Frustration and at times resentment among those struggling to get a shot, and tempered elation on the other side of the divide.

A drive-through Covid vaccination and testing site at Dodger Stadium in Los Angeles last month.Credit…Jae C. Hong/Associated Press

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By Jennifer Steinhauer

For a vast majority of Americans, a coronavirus vaccine is like sleep for a new parent: It’s all you can think about, even if you have no idea when you will get it.

People are scrolling through perpetually crashing websites at 3 a.m., or driving 150 miles each way in the snow. Others are lining up at grocery stores for hours on end, hoping to snag a leftover shot, or racing to hospitals amid rumors of extra doses.

Many more are tossing in bed in the dark, praying that tomorrow will be their mother’s lucky day.

A small portion — about 11 percent — have received one or two shots of the vaccine, leaving the nation in a medical and cultural interregnum. Some of those with only one shot are in a precarious limbo, in states snarled over second-dose distribution.

Byzantine rules setting up tiers of the eligible mean most will be holding their collective breath for months down the road, as another set moves gingerly toward the restoration of their lives on the other side of the divide.

“I’ve been struck with the outpouring of grief and loss that the obstacles to getting the vaccine has generated,” said Niti Seth, 73, a psychologist and department dean at Cambridge College in Boston.

She has been unable to get a vaccine appointment, despite spending all hours of the day and night online reading and clicking. “A glimpse of the possibilities of reclaiming our lives has led, paradoxically, to a more palpable sense of what we had to give up,” Ms. Seth said.

Debates over masks, indoor eating, testing availability and school reopenings all now center on a single axis: the lagging rollout of the vaccine.

It is the alchemy of “unrelenting waves of exhaustion, fear, hope, uncertainty and pandemic fatigue,” said Lindsey Leininger, a health policy researcher and a clinical professor at the Tuck School of Business at Dartmouth in Hanover, N.H. “I stay focused on the lotus mud metaphor and think about how gosh-darned beautiful we are all going to be when we come out the other side.”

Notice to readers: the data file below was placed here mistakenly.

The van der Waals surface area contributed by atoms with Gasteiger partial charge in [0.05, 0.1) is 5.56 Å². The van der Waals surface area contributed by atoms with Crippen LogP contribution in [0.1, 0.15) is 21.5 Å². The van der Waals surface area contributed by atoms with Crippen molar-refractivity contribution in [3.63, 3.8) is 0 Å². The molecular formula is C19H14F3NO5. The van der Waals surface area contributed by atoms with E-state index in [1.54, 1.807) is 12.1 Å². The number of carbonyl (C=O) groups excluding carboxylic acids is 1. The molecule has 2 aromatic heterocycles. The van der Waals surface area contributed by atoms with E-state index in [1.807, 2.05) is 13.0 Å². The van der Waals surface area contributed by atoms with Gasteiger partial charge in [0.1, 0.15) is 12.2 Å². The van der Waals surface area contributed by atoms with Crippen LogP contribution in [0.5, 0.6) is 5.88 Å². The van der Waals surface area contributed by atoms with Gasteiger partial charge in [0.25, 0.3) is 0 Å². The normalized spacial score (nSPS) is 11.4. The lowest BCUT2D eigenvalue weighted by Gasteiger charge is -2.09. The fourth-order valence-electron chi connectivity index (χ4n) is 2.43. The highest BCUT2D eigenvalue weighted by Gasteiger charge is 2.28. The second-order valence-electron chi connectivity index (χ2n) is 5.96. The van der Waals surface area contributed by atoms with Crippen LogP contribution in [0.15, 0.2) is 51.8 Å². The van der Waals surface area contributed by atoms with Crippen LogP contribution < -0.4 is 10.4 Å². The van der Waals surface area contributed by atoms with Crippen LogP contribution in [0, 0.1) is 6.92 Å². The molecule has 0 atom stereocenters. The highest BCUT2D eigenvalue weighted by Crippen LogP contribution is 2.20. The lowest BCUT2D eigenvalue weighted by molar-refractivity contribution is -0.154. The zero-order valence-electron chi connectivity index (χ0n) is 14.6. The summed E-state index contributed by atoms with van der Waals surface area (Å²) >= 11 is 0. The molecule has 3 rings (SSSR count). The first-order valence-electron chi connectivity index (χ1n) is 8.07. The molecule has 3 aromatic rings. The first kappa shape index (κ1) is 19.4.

Still, although cases and hospitalizations continue to decline, and as the pace of vaccinations picks up, some Americans — including those now vaccinated and ostensibly protected — are approaching the spring and summer with quite a bit of trepidation. The divide is still quite wide between the haves and the have-nots, and many fear that even a vaccinated nation and world won’t restore a sense of safety or security.

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Weeks into the rollout, there are stories of heroism, supreme luck and perseverance, and those of ignominy, and widespread inequality. Some post their injections and vaccination cards on social media, while their friends and neighbors contemplate a spring of double masking, a tool in the race between vaccines and the new, more contagious variants of the virus snaking their way across the nation. The Nextdoor website has become an outpost for sightings of vaccination sites, as neighbors rush to refresh their browsers. There are tales of resentment and stories of guilt.

Marsha Henderson has become a bit of a shot whisperer with her friends in Washington D.C., after securing doses for herself, her husband and their 40-year-old daughter who works in health care. Many of the sites on the city’s websites turned out to not have any vaccines, so she realized she needed to only check times for grocery stores. She gamed out times to recheck. “You have to have the ability to be on a computer in the middle of the day and sit there,” said Mrs. Henderson, who is 71. She became so good at it, an ambassador’s wife called her for tips.

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